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Planetary Society dedicates major telescope to search for alien life

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HARVARD — Rural Harvard might not appear to the layman as an ideal choice for scientists to begin a new phase in the search for extraterrestrial life, but experts are convinced otherwise.

Less than a year after the closure of Harvard University’s Oak Ridge Observatory was announced, university officials and the nongovernment space interest group, the Planetary Society, were at the Pinnacle Road facility to commission a groundbreaking tool in the Search for Extraterrestrial Intelligence (SETI).

They were there to dedicate the world’s first major SETI optical telescope, which will be devoted exclusively to searching the night sky for illuminated anomalies that could signal alien life. With its 72-inch primary mirror, it is the largest optical telescope in the United States east of the Mississippi River.

Heading up the project is Harvard University physicist Paul Horowitz, who gave a brief history of SETI progress over the past 20 years.

Scientists, including Horowitz, have long-transmitted radio waves in hopes of receiving a response from alien life forms. More recently, they have added optic searches as well, though Horowitz described technology up until this point as looking through a soda straw.

Conversely, the new telescope will greatly expand that field of observation to include the entire northern sky.

”This new search apparatus performs one trillion measurements per second and expands by 100,000-fold the sky coverage of our previous optical search,” he said.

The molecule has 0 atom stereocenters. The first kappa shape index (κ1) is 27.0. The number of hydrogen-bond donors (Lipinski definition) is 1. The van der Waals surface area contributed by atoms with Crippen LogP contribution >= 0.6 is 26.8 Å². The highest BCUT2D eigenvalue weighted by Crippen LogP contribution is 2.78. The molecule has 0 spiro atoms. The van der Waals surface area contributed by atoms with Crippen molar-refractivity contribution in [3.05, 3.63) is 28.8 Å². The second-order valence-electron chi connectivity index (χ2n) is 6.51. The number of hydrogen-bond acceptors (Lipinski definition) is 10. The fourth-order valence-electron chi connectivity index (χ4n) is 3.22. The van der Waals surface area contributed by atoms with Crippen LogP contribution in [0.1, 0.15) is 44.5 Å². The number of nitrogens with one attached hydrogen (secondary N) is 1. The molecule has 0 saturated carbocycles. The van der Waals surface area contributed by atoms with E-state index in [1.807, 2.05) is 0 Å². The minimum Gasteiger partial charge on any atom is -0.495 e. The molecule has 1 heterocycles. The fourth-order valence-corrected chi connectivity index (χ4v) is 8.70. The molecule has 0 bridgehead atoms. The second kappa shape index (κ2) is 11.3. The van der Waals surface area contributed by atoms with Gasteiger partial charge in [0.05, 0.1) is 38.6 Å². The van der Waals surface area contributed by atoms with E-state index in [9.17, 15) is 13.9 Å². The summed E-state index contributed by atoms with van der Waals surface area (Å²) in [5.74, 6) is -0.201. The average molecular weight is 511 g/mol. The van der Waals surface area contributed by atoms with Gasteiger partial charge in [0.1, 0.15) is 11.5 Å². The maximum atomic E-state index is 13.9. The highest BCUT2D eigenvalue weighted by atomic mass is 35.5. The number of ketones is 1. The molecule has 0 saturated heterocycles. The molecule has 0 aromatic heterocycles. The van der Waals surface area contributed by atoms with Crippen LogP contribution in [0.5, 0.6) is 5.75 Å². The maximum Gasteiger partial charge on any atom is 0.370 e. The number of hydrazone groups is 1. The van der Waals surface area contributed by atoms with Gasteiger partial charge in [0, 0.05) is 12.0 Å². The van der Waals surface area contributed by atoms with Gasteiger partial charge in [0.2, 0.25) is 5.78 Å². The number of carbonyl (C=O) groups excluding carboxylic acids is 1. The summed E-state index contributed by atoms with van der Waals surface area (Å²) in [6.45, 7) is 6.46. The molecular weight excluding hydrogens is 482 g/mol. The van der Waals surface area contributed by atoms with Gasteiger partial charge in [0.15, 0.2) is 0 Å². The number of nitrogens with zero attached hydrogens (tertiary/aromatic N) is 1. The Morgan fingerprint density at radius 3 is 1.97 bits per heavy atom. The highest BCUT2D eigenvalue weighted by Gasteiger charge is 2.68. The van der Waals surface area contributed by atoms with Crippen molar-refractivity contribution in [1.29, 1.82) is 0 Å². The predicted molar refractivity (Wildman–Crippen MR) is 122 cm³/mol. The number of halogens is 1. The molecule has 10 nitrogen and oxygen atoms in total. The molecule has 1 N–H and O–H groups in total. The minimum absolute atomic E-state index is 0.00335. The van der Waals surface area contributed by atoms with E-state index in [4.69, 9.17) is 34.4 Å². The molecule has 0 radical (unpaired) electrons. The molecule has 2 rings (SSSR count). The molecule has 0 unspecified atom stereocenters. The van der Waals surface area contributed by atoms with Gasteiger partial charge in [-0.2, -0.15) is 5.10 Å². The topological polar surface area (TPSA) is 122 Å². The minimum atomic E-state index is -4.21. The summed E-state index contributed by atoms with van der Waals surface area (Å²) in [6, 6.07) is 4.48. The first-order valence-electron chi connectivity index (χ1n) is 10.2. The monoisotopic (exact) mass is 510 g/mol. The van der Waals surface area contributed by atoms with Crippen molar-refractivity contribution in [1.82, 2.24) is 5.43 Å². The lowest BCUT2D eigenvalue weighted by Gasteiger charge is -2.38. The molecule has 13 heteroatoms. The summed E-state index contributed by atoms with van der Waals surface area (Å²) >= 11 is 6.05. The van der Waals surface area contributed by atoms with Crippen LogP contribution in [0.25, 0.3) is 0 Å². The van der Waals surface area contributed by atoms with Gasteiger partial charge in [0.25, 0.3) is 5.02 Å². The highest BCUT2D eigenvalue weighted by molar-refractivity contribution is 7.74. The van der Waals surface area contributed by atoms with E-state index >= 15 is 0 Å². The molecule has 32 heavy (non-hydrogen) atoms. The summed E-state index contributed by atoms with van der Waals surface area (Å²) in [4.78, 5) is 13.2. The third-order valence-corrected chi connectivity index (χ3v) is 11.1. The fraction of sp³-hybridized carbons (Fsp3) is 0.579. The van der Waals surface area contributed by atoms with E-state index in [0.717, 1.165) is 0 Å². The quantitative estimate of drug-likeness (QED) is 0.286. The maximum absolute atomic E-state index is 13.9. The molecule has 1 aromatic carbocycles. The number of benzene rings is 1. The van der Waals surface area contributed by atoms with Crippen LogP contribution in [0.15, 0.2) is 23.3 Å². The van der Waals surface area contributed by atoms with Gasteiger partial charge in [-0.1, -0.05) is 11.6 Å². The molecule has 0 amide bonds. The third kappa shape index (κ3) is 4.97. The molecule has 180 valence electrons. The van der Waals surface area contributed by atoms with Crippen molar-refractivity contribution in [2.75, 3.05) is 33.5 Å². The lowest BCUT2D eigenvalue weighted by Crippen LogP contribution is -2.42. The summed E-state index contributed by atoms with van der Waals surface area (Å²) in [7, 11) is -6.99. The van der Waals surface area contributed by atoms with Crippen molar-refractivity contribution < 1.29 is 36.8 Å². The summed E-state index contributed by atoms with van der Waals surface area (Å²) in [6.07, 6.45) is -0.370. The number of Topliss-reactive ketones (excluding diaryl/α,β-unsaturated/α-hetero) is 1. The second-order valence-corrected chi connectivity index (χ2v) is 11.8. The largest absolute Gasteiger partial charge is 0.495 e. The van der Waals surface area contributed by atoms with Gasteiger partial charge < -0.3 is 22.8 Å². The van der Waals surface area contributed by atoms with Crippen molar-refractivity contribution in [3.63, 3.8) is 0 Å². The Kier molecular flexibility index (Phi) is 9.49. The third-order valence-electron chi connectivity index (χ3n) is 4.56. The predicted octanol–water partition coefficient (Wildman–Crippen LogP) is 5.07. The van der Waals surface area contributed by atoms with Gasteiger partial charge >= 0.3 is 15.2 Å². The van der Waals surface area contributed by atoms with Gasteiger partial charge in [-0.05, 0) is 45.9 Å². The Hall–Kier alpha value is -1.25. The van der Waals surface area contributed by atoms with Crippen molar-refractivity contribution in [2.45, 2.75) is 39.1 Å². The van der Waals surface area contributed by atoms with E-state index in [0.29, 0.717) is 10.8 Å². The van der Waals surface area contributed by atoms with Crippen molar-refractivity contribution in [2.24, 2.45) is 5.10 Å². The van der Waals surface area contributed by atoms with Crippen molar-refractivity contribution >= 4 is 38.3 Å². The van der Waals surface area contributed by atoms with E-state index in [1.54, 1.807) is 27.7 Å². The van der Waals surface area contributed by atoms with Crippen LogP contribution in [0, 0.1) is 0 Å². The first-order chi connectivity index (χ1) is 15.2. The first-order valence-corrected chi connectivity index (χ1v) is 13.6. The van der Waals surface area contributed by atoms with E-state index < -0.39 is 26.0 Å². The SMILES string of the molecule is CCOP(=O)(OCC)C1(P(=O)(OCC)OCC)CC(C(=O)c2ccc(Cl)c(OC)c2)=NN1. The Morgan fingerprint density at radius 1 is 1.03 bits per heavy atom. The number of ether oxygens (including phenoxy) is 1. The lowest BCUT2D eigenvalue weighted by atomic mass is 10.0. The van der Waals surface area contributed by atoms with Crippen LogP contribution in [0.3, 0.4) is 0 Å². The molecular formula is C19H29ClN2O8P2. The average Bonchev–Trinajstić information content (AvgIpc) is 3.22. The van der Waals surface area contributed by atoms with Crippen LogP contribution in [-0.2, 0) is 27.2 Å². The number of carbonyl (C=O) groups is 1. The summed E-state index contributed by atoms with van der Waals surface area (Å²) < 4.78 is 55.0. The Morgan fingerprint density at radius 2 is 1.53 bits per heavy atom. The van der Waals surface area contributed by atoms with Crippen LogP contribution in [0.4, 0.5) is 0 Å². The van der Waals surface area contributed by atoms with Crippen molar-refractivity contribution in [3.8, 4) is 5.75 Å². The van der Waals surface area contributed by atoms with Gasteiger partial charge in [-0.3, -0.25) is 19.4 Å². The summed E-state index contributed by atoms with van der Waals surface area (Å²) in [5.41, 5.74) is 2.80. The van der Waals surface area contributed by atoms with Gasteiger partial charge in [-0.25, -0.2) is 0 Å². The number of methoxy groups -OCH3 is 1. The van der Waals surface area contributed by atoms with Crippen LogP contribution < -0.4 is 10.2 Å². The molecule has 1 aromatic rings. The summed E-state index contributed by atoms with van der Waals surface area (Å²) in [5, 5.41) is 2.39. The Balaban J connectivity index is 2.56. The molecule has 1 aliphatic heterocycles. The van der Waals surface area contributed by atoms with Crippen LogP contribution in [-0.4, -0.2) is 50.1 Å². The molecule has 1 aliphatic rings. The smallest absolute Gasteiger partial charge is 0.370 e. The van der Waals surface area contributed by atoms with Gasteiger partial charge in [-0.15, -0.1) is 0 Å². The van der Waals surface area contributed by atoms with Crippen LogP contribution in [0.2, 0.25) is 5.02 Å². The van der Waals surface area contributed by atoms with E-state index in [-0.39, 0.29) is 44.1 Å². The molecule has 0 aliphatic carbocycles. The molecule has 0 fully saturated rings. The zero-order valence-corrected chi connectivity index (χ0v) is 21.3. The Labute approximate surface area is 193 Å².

With that wide eye comes a lot of information to process. Computers attached to the telescope have the capacity to process information equivalent to all the books in print every second. They can also detect a flash of light down to a billionth of a second.

Horowitz credited students on his team for engineering much of the technology needed for the telescope. While he was told at one point that innovations required for it were impossible, Horowitz said his team considered it a nice challenge.

The idea of aliens using beams of light to signal their existence is not far-fetched, he said. Scientists using current technology could transmit intense beams of light into space that are briefly 10,000 times brighter than Sun. With equipment like the SETI telescope, such transmissions could be detected.

While its overwhelmingly likely that life exists on one of the billions of star systems out there, Horowitz said the odds were long on making contact any time soon.

”The chances are slight, but the payoff would be profound,” he said. “It would be, in effect, the end of the earth’s cultural isolation.”

The ribbon for the new telescope was cut by Horowitz’s wife, Vida Kazemi.

On a local level, the dedication means the observatory will remain open for the foreseeable future.

Opened in 1933, the Harvard-Smithsonian Center for Astrophysics announced the closure of the observatory last June.

The decision was due to reasons of efficiency, said center Director Charles Alcock. There is an Arizona observatory as well, and it did not make sense to keep both open.

Horowitz’s progress with the SETI initiative gave the facility a new use and purpose, he said.

”Since it’s a developmental project, it makes sense to have it close to his office in Cambridge,” he said. “We’re happy to make the facility available to him.”

The project was largely sponsored by the Planetary Society, which is the largest nongovernmental space group in the world. Founded in 1980, scientist Carl Sagan was a charter member.

Current society Director Louis Freiman issued the following statement explaining their interest: “We’ve been listening for alien signals for decades. It’s time we started to watch for signals as well.”

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